The students watched helplessly as the projectile sailed through the vehicle’s rear window and out through the windshield. The student sitting behind the wheel froze as the steel projectile flew through the cab—missing his face by mere inches. Shards of broken glass became miniature projectiles popping as they struck every inch of the inside of the cab.

The broken hook assembly came to rest over the end of the tow-truck’s hood with the cable stretching from the winch through the vehicle’s cab and over the hood. The student in the driver’s seat—along with his classmates and the instructor—were fortunate to survive the incident without injury.

The lesson in “trial-and-error” was over. However, the lesson wasn’t a complete failure because the students learned how not to disassemble a hydraulic cylinder. Had the procedure been successful in freeing the gland, the students would have probably graduated from college having mistakenly learned that constructing a makeshift mechanism without knowing the strength of the relative materials is an acceptable way to remove a gland stuck in a cylinder. This is how unsafe maintenance practices perpetuate throughout industry and create accidents waiting to happen!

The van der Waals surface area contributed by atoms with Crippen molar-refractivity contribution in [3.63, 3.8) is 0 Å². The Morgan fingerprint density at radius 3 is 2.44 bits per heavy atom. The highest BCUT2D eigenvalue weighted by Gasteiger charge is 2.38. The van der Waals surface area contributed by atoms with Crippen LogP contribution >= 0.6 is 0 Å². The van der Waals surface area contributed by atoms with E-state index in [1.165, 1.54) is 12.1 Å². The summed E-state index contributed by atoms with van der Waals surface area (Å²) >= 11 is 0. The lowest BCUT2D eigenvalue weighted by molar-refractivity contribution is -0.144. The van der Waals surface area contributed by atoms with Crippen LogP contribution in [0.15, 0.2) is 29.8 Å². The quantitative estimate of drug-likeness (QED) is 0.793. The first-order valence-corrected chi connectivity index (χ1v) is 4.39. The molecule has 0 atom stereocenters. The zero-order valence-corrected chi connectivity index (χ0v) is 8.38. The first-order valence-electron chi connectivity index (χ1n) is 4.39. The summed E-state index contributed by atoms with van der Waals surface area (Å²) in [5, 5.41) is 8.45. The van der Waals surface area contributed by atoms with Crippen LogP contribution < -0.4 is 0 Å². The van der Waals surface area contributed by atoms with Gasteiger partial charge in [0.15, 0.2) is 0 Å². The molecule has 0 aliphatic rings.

What Went Wrong?

The first attempt failed because rust had accumulated between the gland and cylinder wall, which caused the gland to seize. The most common—and certainly most dangerous—practice is to use compressed air to push the gland out of the cylinder tube. One of the worst, and most tragic incidents I investigated was related to compressed air.